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Philosophical Instruments

Minds and Tools at Work

The surprising roles of instruments and experimentation in acquiring knowledge.

In Philosophical Instruments, Daniel Rothbart argues that our tools are not just neutral intermediaries between humans and the natural world, but are devices that demand new ideas about reality. Just as a new spear can change a hunter’s knowledge of the environment, so can the development of modern scientific equipment alter our view of the world.

Working at the intersections of science, technology, and philosophy, Rothbart examines the revolution in knowledge brought on by recent advances in scientific instruments. Full of examples from historical and contemporary science, including electron-scanning microscopes, sixteenth-century philosophical instruments, and diffraction devices used by biochemical researchers, Rothbart explores the ways in which instrumentation advances a philosophical stance about an instrument’s power, an experimenter’s skills, and a specimen’s properties. Through a close reading of the engineering of instruments, he introduces a philosophy from (rather than of) design, contending that philosophical ideas are channeled from design plans to models and from models into the use of the devices.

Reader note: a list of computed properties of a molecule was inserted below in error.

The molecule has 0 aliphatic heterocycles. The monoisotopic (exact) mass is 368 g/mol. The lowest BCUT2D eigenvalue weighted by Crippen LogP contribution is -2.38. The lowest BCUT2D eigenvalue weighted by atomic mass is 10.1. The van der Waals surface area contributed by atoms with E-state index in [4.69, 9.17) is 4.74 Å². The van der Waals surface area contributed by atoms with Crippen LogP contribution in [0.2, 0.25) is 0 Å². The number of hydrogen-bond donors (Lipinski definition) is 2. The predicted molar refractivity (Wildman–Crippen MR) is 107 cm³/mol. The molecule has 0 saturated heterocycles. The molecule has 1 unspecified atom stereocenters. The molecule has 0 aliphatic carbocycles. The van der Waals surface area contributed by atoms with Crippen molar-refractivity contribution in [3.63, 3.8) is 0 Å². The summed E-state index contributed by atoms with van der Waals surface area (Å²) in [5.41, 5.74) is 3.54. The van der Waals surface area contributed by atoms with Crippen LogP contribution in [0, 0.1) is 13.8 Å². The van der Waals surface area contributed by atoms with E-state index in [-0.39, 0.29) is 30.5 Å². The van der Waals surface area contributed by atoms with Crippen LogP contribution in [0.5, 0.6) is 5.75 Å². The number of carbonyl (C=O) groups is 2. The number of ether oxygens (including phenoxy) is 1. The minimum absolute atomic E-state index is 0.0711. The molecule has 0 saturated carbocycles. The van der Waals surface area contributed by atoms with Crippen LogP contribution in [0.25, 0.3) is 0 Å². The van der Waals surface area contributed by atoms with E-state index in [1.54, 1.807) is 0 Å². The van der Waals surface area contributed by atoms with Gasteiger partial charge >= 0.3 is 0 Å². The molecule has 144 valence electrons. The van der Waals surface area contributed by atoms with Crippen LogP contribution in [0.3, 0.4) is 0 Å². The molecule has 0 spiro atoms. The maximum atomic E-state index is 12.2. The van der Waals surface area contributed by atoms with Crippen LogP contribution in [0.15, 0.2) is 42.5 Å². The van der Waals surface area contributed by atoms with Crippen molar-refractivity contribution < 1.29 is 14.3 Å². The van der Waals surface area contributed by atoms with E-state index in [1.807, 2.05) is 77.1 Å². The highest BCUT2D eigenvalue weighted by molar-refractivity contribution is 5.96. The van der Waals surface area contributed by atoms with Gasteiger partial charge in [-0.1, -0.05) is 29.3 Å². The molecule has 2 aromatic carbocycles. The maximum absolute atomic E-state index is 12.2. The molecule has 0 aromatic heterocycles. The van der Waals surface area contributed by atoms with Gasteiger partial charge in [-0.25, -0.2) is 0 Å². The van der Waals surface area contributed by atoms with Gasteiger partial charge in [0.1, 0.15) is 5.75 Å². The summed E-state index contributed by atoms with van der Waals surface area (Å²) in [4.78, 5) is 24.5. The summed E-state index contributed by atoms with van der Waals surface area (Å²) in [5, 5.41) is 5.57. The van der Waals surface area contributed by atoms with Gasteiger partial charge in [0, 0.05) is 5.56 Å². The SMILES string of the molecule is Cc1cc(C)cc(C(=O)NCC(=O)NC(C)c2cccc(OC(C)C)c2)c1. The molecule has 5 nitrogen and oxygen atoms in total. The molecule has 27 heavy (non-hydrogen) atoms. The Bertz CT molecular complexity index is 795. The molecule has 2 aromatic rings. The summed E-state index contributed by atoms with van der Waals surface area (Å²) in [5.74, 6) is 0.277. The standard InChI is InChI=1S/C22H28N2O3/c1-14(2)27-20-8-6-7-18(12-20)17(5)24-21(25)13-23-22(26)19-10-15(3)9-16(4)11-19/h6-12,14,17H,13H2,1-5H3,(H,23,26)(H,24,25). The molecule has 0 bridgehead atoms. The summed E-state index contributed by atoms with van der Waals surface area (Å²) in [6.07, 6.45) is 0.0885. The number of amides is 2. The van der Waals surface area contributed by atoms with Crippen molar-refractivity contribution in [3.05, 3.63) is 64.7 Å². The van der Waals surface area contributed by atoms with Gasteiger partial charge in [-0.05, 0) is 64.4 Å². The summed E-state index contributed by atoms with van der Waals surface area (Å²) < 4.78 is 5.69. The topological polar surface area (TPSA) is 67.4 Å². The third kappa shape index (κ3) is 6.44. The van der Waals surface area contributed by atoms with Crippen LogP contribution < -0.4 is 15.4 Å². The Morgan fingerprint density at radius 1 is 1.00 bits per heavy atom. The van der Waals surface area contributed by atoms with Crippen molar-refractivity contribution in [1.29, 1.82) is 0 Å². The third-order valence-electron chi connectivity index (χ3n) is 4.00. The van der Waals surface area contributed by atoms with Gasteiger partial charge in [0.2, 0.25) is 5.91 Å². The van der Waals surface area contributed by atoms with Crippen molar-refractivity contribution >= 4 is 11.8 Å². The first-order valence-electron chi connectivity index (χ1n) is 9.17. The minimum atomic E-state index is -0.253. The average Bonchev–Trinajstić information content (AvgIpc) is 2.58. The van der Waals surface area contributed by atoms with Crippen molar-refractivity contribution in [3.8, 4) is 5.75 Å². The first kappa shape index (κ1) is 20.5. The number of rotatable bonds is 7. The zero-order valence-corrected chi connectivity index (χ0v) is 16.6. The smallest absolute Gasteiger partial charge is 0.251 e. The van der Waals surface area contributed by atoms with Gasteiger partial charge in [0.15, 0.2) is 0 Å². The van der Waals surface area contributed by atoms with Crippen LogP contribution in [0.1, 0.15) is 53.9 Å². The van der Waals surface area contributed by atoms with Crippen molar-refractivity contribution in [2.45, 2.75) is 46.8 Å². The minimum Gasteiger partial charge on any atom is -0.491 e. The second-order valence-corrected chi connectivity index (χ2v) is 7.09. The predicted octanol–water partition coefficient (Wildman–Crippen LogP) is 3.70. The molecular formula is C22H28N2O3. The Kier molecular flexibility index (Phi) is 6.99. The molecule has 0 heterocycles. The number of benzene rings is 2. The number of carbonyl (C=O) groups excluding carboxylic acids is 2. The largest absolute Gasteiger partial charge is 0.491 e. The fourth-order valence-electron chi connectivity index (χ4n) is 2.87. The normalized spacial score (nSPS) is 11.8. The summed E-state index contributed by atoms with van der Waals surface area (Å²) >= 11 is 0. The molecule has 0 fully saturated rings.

"Exceptional for its clarity of prose and argument. . . . Rothbart integrates profound issues of ontology and epistemology with compelling case studies that traverse the seventeenth to twenty-first centuries."--Technology and Culture


Daniel Rothbart is a professor of philosophy at George Mason University. He is the author of Explaining the Growth of Scientific Knowledge: Metaphors, Models, and Meanings. His edited volumes include Science, Reason and Reality and Modeling: Gateway to the Unknown by Rom Harré.

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